5. Brendan Haywood (North Carolina). Though Haywood might be best remembered for not living up to expectations and being a part of probably the worst 3-year span in modern UNC basketball history, there is nothing taking away from the utter dominance with which he played during his time at UNC. Not only did Haywood log the first triple-double in the illustrious Tar Heel history (18 points, 14 rebounds, 10 blocks), but he is also the ACC’s all-time leader in career field goal percentage (63.7%). In his junior year, Haywood was 191-274 from the floor–a ridiculous 69.7% for the year.
4. Erick Dampier (Mississippi St.). At 6’11” and 265 pounds of pure muscle, Erick Dampier was an absolute monster for at Mississippi State, leading them to a surprising SEC title and Final Four appearance in 1996. Dampier shot close to 60% from the field in this three-year career (including a gawdy 64% his sophomore year, playing close to 30 minutes per game). His career offensive averages–13 points and 9 boards–were good, but defense was where he shined. In 93 collegiate games (most of which were conference games in the brutal SEC), Dampier blocked 249 shots.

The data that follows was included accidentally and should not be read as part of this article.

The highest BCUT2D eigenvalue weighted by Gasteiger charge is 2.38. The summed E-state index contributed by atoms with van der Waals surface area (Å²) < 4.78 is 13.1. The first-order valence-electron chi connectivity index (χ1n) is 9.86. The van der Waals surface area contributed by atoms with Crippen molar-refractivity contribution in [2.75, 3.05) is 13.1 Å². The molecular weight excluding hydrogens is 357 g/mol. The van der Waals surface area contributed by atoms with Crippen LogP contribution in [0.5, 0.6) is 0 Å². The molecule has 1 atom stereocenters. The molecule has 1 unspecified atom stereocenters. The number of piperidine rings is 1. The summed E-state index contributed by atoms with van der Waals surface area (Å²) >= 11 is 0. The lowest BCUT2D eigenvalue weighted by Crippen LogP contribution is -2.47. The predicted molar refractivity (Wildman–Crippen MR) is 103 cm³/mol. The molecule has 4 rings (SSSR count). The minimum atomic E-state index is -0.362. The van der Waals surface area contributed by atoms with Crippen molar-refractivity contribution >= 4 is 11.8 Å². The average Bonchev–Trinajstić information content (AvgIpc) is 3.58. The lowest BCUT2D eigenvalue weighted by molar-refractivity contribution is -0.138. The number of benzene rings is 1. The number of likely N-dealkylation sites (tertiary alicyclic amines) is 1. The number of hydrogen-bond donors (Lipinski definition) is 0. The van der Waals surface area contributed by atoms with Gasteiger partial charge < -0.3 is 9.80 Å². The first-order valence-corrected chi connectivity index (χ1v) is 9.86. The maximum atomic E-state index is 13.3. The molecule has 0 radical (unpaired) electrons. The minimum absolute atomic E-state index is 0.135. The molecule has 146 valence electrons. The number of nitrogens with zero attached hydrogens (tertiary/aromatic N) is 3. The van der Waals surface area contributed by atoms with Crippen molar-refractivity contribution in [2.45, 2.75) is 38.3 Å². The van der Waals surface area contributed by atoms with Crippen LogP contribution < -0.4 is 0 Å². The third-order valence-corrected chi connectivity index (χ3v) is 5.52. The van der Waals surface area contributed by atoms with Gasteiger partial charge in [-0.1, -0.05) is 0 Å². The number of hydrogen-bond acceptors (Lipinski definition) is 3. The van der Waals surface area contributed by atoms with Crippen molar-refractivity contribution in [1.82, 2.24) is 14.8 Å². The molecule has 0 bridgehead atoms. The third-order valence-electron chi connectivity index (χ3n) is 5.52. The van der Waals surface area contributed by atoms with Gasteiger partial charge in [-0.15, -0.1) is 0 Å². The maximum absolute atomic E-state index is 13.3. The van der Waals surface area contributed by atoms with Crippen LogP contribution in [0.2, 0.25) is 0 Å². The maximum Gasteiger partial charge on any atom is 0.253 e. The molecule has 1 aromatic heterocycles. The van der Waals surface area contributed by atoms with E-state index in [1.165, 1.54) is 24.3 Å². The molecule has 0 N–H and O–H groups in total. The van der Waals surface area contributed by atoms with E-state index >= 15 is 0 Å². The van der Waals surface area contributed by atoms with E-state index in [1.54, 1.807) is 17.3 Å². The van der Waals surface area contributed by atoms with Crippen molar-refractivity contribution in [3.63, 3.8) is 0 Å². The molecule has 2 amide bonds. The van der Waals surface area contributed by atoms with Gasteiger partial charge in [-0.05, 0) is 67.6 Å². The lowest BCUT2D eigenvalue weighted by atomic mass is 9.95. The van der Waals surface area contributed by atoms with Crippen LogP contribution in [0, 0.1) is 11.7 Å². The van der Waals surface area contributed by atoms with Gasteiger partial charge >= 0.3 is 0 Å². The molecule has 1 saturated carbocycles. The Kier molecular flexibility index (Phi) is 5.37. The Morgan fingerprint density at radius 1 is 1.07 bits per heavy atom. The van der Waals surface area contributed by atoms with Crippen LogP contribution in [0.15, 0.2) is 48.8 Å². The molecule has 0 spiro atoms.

3. Derrick Coleman (Syracuse). Okay, I have to admit, I was barely even 11 years old when DC graduated from Syracuse in 1990, so I can’t say that I really understood all that was going on in college hoops at that time. But, I can honestly say, the one thing I do remember about that time–probably more than anything–is how absolutely unstoppable that big guy on the orange team was. And, with over 2,143 points, 1,537 rebounds, and 319 blocks, the numbers are there to back up my childhood memories. Just imagine this guy with a work ethic (sorry, I just had to post his police mug shot).